Lafarge combination of African units rivals Dangote Cement
Lafarge SA, the French cement maker that plans to merge with Holcim Limited of Switzerland to become the world’s biggest producer of the building material, will combine Nigerian and South African assets to form a new company to compete with Africa market leader Dangote Cement plc.
The entity will be known as Lafarge Africa plc and be listed on the Nigerian Stock Exchange, the Paris-based company said in a statement recently.
The business will have cement production capacity of 12 million metric tons and had combined revenue of $1.25 billion in 2013.
The deal “is aimed at responding to its more aggressive rival, Dangote Cement, and to consolidate its positioning as a leading cement firm,” Tunde Abidoye, an analyst at Lagos-based FBN Capital, said.
While synergies may be modest, the company will gain production capacity and market share in the continent’s two biggest economies, he said.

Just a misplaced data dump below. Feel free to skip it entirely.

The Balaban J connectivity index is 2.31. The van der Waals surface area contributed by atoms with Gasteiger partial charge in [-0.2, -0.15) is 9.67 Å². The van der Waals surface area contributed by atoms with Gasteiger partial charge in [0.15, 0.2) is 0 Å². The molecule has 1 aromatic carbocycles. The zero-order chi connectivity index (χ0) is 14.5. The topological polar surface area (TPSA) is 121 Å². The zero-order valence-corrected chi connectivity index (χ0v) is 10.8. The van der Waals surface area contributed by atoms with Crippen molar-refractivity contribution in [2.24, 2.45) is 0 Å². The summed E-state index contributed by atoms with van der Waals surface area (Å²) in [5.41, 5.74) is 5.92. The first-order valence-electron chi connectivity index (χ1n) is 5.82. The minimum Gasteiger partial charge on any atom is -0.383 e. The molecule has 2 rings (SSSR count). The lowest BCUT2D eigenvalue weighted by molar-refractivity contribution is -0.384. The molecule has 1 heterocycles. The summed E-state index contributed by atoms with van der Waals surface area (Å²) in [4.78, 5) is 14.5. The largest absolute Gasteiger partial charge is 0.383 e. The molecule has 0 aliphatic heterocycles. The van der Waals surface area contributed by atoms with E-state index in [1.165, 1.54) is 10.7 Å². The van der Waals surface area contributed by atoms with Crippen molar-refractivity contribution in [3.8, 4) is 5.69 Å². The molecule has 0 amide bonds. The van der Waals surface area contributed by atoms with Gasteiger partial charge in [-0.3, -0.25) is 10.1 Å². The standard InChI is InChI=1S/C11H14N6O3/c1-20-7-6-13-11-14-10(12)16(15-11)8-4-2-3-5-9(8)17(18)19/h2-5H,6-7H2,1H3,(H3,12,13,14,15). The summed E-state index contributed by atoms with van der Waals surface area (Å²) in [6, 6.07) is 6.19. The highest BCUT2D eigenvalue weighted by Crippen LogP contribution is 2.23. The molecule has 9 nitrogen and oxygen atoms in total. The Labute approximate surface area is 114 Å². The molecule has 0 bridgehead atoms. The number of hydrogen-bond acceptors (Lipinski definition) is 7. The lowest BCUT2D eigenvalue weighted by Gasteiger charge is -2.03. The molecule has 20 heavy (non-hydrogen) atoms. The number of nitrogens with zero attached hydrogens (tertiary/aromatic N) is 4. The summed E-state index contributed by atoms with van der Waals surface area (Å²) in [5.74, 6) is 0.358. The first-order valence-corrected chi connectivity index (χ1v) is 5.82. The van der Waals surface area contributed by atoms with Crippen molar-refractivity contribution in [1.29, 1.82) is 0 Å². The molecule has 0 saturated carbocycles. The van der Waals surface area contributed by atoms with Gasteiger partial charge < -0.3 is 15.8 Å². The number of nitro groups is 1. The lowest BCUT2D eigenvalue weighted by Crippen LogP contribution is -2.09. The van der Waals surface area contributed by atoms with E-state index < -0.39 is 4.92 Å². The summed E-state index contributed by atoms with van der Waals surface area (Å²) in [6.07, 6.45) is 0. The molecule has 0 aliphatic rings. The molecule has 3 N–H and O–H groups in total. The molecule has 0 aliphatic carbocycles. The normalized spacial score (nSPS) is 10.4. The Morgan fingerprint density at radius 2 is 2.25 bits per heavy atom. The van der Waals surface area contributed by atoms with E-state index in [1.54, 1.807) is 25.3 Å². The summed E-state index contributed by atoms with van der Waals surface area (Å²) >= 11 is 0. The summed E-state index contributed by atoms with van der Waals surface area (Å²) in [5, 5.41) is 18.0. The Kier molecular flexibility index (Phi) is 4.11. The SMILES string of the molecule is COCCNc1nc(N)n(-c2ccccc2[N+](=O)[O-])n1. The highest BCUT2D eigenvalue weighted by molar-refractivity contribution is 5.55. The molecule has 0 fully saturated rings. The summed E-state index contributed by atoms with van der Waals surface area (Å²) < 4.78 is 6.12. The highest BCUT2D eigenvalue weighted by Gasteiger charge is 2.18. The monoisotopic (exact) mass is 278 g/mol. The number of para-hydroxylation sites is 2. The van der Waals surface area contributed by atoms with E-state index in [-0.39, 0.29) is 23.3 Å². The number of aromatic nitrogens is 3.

Lafarge, which has operations in 64 countries, has been adding capacity in Africa to take advantage of the need for new infrastructure in developing economies and to offset a construction slump in Europe.
The company is competing against Lagos-based Dangote Cement, which is expanding across the continent, as well as Johannesburg-based PPC Ltd., which is also trying to boost revenue outside its domestic market.
“It will boost their profile, strengthen their capacity and pricing on the Nigeria market, unlike when it was like a fringe player in different African markets,” Mike Nwanolue, an analyst at Lagos-based Greenwich Trust Group Limited, said.
“Dangote Cement got a lot of attention in the continent with acquisitions, which enabled it to source funds and build capacity. Some of that attention will now be shifted to Lafarge Africa and competition deepened,” he said.
Dangote Cement, controlled by Africa’s richest man – Aliko Dangote, plans to have capacity of more than 60 million tons in 2016. PPC plans to boost production to 14 million tons by the end of 2017.
Lafarge is at loggerheads with Nigerian regulators after its preferred 32.5 grade cement was deemed unsafe for anything other than plastering. Only 42.5 grade cement – a market controlled by Dangote – may be used for columns and slabs, the Standards Organisation of Nigeria said last month. There are several impending court actions challenging the ruling, Lafarge said June 2.